How Billy Gibbons Got His Groove Back

The strange story behind ZZ Top’s best new song in decades.
How Billy Gibbons Got His Groove Back
Illustration by Dale Stephanos

Put yourself in Billy Gibbons’ shoes. Back in the eighties, you fronted one of the biggest bands in the world. You sold tens of millions of albums, toured the globe incessantly, and became the weird, bearded face of Texas cool. But that was a generation ago, and now you and your bandmates are in your sixties and want to prove that you’re still relevant. What could you possibly do?

Well, you could take a fourteen-year-old hip-hop song about using cheap plastic lighters to sell crack, and you could cover it. Which is exactly what ZZ Top did. And “I Gotsta Get Paid,” released in June on a four-song EP called Texicali , is the band’s best song in decades. It opens with a nasty, distorted guitar riff, one of those simple hooks that Gibbons has been creating forever, the kind that sounds as if it was cribbed from Lightnin’ Hopkins or John Lee Hooker but also feels thoroughly postmodern, summoned by a guy obsessed with hot rods, leggy blondes, and cheap sunglasses. Then Frank Beard’s drums and Dusty Hill’s bass kick in, and Gibbons gets to the point: “Twenty-five lighters on my dresser, yessir, you know I gotsta get paid.” In the verses he reads a litany of mystery. “I got twenty-five lighters for my twenty-five folks,” Gibbons sings. “Gonna break the bank with twenty-five more.” His guitar growls like a lawn mower. “Twenty-five fly diamonds in my ring, twenty-five twelves in the trunk to bang.”

Remember the first time you heard “La Grange” and knew something was going on—something secret and dirty—and you had no idea what it was, but you really wanted to know? It’s the same with “I Gotsta Get Paid.” What are those lighters doing on the dresser? What’s a fly diamond? A twelve? “I Gotsta Get Paid” has got that thing that the great ZZ Top songs have: a combination of playfulness (“I’m Bad, I’m Nationwide”), gnarl (“La Grange”), and inscrutability (“Master of Sparks”).

It’s that thing that once made the group so huge, with MTV megahits like “Legs,” “Sharp Dressed Man,” and “Gimme All Your Lovin’.” But that was a long time ago. ZZ Top hasn’t had a platinum album since 1994 or a song in the Billboard Hot 100 since 1991. The group’s last three albums, all for RCA, were largely murky and dull. The band hasn’t even released an album since Mescalero, in 2003. Three years later the group severed its contract with RCA and ended its longtime relationship with manager Bill Ham, who is often credited with being the architect of its sound and image.

Something had to change. In 2008 ZZ Top announced it was doing an album with Rick Rubin, the Grammy-winning producer who had a hand in reviving the careers of Johnny Cash and Neil Diamond. Rubin’s specialty is artists who have lost their way—or just their mojo. He helps them get back in touch with what they do best.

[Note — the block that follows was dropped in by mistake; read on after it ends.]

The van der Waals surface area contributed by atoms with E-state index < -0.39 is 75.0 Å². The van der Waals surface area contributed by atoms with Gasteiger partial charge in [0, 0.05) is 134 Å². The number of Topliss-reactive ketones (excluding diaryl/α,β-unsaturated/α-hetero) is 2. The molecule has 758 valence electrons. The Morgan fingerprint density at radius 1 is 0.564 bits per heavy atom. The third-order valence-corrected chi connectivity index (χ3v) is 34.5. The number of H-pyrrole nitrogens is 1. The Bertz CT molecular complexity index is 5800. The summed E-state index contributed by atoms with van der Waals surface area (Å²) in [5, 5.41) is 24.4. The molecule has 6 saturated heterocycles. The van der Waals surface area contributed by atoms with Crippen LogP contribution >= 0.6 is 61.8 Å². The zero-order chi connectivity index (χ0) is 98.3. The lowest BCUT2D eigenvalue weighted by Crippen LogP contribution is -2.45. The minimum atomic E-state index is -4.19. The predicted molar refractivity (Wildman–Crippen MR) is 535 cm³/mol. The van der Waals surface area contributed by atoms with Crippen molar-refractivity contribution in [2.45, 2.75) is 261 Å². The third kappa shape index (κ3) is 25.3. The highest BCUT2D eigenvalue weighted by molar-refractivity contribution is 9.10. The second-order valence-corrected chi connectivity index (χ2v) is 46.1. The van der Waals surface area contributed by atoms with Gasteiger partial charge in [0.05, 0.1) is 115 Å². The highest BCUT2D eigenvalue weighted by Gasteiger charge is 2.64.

Sitting at a table in the Las Vegas Hard Rock Cafe last December, Gibbons was excited about the album, which is still untitled but due out this fall. It sounded, he said, like a cross between Tres Hombres and Eliminator , ZZ Top’s two best albums. The band had initially gone to Malibu, where Rubin lives, to write, rehearse, and record, all under his direction. Rubin has a reputation as a front-end producer, a guy whose influence is heard more in the things the artists do before they actually get in the studio, like writing. He’s a Zen-like figure who pushes musicians to, in Gibbons’s words, “spend more time reaching down deeper than they normally would.” But the band just wasn’t happy with the recorded results. “We never got anything [good],” Gibbons said. The trio ultimately went to Gibbons’ studio on the west side of Houston, Foam Box, and rerecorded the songs. “We did it all in Houston,” he said.

He talked about some of the songs—a cover of Mississippi blues singer Willie Brown’s “Future Blues” as well as an original he called “If I’d Only Been a Mexican.” But he was most excited about “I Gotsta Get Paid”—and about its provenance.

“ ‘Twenty-five lighters on my dresser’—it’s old Houston ghetto slang,” Gibbons said. “Twenty-five lighters on my dresser, yessir, I gotsta get paid.” He first heard it back in 1998 in a huge local hit by a Houston producer and rapper named DJ DMD; since then Gibbons hadn’t been able to get it out of his head. “These guys figured it out: you could go to a convenience store, buy a box of Bic lighters, twenty-five to a carton, take them home, disassemble them, take out the fluid and the inner workings, and clean them. A very nice, inconspicuous method of transmission—you can stand on the corner and sell crack. The line [the customer’s] got to know: ‘Say, man, you got a light?’ ”

Gibbons in person is as skinny as a skate kid. On this particular day he was wearing slacks with suspenders, a white shirt, and that strange hat that looks like a hairy shower cap pulled down low, just above his eyes and over his ears. It was breakfast time, and he wasn’t wearing his sunglasses. The man who has looked 32 for three decades now finally looks all of his 62 years, with wrinkles and creases under his eyes.

Gibbons speaks in a thick drawl and shows a keen interest in everything around him, from autograph seekers to the breakfast dishes of his companions. One of them was Stewart Skloss, the chairman of Pura Vida, a tequila company Gibbons has invested in in a very public way, doing ads and promotional gigs. Ten years ago you would never have seen any member of ZZ Top stepping out of the group. The band had a rule against that. But now Gibbons has become a visible entrepreneur, selling his own hot sauce, shirts, guitar strings, and picks. He has a recurring role on the TV show Bones

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